Olympic hockey medal-round shootouts aren't going anywherePetr Koukal (42), of the Czech Republic, scores a goal past goalie Ryan Zapolski (30), of the United States, in the penalty shootout duirng the quarterfinal round of the men's hockey game at the 2018 Winter Olympics in Gangneung, South Korea, Wednesday, Feb. 21, 2018. (AP Photo/Jae C. Hong)
GANGNEUNG, South Korea (AP) -- As Tony Granato watched the clock wind down in overtime, he found it hard to believe that an elimination game at the Olympics had to go to a shootout.
The Czech Republic knocked Granato's United States team out in the quarterfinals in the same skills competition used in the NHL for regular-season but never playoff games. It took a shootout for the U.S. women's team to beat archrival Canada for the gold medal, and although Jocelyne Lamoureux-Davidson's goal and Maddie Rooney's saves provided theater, such a classic game going to a shootout felt wrong.
''It's hard when it's all said and done to say that it gets decided by a bunch of breakaways, but that's the rules,'' Granato said.
And it's likely to stay the rule even after two important medal-round games at the Pyeongchang Olympics ended in shootouts instead of teams continuing to play until someone scores like in the Stanley Cup playoffs. International Ice Hockey Federation president Rene Fasel said continuous sudden-death overtime is not possible in a tournament.
''You cannot let the team play the whole night,'' Fasel said Saturday at a news conference in Pyeongchang. ''Yes, it's a skills test, but it's a game. ... I will never convince North Americans to accept that but it is like it is.''
Fasel added, ''Maybe the Canadians can practice a little more the shootout,'' and Granato was the first to admit that winning in a shootout doesn't tarnish anything. U.S. women's hockey coach Robb Stauber knows it can go both ways.
''Yesterday the men's team lost in a shootout, and two of our coaches said, 'God that's a terrible way to lose,''' Stauber said. ''And my first response was, 'Unless you're on the other end.'''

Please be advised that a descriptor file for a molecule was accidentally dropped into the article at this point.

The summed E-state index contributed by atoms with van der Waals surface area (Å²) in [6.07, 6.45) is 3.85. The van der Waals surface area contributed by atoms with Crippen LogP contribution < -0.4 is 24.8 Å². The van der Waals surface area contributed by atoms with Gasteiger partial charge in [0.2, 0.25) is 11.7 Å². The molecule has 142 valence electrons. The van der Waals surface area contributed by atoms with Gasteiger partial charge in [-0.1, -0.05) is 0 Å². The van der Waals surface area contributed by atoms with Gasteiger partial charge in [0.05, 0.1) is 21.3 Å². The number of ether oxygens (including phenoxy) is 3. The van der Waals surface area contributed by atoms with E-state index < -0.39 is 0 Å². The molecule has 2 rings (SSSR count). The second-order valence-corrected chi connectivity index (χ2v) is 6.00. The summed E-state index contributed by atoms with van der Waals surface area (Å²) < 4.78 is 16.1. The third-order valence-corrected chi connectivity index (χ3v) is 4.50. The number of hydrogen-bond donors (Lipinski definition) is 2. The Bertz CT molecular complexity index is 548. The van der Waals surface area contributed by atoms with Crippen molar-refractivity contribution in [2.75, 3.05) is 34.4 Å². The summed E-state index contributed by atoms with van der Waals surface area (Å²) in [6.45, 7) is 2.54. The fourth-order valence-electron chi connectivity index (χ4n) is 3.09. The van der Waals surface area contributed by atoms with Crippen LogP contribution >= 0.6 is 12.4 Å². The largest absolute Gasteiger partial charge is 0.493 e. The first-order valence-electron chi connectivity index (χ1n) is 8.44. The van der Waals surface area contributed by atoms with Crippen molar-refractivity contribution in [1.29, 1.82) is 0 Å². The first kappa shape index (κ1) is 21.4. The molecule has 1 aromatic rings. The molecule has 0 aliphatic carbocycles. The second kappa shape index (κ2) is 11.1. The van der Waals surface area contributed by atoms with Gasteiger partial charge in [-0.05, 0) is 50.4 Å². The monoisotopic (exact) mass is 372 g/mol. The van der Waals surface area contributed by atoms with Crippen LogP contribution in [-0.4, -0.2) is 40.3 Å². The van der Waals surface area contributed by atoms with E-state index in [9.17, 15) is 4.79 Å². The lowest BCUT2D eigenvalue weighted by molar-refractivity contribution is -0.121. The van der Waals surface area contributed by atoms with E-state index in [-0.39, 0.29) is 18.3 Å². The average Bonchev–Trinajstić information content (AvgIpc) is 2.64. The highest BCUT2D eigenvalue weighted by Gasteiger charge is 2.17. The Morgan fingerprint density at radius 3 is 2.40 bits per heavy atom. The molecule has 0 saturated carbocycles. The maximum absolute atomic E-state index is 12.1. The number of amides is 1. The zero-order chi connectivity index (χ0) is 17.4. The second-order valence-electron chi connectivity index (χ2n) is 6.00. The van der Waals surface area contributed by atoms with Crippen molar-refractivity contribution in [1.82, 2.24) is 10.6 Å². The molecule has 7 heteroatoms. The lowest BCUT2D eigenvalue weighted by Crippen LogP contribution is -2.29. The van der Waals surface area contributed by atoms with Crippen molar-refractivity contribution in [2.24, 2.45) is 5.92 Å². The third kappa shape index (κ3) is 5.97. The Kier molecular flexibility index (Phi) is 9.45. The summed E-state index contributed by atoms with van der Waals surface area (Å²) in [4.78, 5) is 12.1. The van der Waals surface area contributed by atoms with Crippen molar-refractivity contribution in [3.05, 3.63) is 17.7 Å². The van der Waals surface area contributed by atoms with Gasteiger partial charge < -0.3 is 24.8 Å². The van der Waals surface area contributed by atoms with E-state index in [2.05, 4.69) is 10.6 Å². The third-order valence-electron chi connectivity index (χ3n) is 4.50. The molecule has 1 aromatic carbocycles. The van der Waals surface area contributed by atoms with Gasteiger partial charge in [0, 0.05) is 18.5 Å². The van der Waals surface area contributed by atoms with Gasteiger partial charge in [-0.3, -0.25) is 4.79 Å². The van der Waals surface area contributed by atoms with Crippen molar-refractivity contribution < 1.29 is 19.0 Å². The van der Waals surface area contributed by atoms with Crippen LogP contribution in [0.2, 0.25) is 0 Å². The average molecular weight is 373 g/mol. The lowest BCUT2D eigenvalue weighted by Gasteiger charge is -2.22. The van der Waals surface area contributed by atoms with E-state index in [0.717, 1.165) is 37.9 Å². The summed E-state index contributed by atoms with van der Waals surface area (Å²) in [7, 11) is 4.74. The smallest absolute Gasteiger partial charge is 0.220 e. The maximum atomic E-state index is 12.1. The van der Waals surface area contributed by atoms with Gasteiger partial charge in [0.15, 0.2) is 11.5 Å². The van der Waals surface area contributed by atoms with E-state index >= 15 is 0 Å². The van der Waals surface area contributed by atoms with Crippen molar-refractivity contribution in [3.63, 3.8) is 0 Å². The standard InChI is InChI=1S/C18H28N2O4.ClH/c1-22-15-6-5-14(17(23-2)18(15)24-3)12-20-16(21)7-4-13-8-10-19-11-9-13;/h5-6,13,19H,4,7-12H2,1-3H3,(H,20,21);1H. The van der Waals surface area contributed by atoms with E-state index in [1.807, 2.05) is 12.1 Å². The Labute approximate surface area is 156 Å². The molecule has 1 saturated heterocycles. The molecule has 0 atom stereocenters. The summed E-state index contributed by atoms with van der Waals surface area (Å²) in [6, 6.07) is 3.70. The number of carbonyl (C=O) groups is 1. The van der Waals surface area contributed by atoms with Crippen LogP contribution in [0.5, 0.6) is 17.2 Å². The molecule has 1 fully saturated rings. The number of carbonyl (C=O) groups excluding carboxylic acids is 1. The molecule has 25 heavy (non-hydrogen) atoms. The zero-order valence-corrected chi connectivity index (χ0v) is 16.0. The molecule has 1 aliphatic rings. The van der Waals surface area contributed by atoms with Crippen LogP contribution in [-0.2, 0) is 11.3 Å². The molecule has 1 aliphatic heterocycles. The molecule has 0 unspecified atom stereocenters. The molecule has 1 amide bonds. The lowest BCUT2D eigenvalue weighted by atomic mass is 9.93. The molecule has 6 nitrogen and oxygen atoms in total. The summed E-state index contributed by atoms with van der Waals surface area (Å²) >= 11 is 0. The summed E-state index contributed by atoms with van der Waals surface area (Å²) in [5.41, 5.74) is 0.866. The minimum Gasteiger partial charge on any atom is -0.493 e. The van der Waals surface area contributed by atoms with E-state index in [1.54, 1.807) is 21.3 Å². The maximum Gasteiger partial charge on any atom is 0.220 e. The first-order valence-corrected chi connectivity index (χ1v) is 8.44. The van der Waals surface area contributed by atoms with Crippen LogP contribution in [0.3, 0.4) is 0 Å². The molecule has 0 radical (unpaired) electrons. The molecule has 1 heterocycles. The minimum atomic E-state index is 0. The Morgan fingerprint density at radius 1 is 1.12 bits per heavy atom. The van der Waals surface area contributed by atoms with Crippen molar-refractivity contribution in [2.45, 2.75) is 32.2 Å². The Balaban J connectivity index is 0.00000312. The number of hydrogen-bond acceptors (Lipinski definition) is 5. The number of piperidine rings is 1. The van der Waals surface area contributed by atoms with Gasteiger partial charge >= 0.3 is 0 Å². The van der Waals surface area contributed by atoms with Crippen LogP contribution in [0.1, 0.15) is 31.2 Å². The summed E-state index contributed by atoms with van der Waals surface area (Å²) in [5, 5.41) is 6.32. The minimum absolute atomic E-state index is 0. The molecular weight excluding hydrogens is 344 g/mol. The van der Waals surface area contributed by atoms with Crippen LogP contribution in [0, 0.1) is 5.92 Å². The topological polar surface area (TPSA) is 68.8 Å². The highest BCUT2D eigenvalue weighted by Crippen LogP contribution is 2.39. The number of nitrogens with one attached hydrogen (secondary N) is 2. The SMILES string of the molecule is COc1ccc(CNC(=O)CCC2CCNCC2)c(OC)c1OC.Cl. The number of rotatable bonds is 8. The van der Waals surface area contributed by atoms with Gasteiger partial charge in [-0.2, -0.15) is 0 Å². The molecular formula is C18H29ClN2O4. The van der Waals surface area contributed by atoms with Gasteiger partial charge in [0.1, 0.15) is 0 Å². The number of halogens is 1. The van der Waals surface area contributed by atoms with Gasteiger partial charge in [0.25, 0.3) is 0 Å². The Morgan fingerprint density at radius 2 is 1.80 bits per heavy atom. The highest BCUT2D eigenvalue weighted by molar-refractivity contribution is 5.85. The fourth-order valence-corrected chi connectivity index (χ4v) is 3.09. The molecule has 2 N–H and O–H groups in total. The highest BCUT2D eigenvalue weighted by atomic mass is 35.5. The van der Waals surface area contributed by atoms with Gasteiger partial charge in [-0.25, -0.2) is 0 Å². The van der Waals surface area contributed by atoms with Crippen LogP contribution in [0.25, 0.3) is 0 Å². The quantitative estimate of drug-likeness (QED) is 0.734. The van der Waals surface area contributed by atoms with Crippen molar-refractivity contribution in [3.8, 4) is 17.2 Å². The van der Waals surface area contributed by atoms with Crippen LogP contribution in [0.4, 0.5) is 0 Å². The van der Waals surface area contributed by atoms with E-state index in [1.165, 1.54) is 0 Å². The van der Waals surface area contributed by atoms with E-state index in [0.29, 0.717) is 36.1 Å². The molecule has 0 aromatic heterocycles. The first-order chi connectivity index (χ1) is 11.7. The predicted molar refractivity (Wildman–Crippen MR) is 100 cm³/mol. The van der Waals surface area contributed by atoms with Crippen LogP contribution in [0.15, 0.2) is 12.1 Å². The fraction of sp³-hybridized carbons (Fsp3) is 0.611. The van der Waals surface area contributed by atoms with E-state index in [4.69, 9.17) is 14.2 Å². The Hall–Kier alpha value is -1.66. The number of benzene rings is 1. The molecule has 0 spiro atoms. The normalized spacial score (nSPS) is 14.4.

Being on the other end is no fun. Ask Eric Lindros or any of Canada's players from 1994, or Canada's women's team that lost the Olympic final for the first time since 1998 after going back and forth for 80 minutes with the Americans.
''It sucks,'' Canada goaltender Shannon Szabados said. ''It becomes more individual and less of a team thing, so a little harder to swallow but (it's) the way it goes.''
IIHF overtime rules call for 10 minutes of 4-on-4 in the qualification, quarterfinal and semifinal rounds and 20 minutes of 4-on-4 in the final before a five-round shootout. The NHL implemented a three-round shootout in 2005-06 but never for the playoffs.
Shootouts have provided some of the most entertaining drama in sports, whether it was Peter Forsberg's move to win gold for Sweden in 1994 that's commemorated on a postage stamp, Dominik Hasek stopping all five of Canada's shooters on the way to the Czech Republic getting gold in Nagano in 1998 or Brandi Chastain and the U.S. women's soccer team beating China to win the World Cup in 1999.
That's Fasel's point: If it's good enough for soccer, it's good enough for hockey.
''We are growing up with football and we are used to it,'' Fasel said. ''Football is the biggest sport in the world. It is. And they finish the final of the World Cup with a shootout, et voila. So I will never convince North Americans to accept that, but it is like it is. I cannot change it. I'm really sorry about that.''
AP Sports Writers Jimmy Golden in Gangneung, South Korea, and James Ellingworth in Pyeongchang, South Korea, contributed to this report.
Follow AP Hockey Writer Stephen Whyno at http://www.twitter.com/SWhyno
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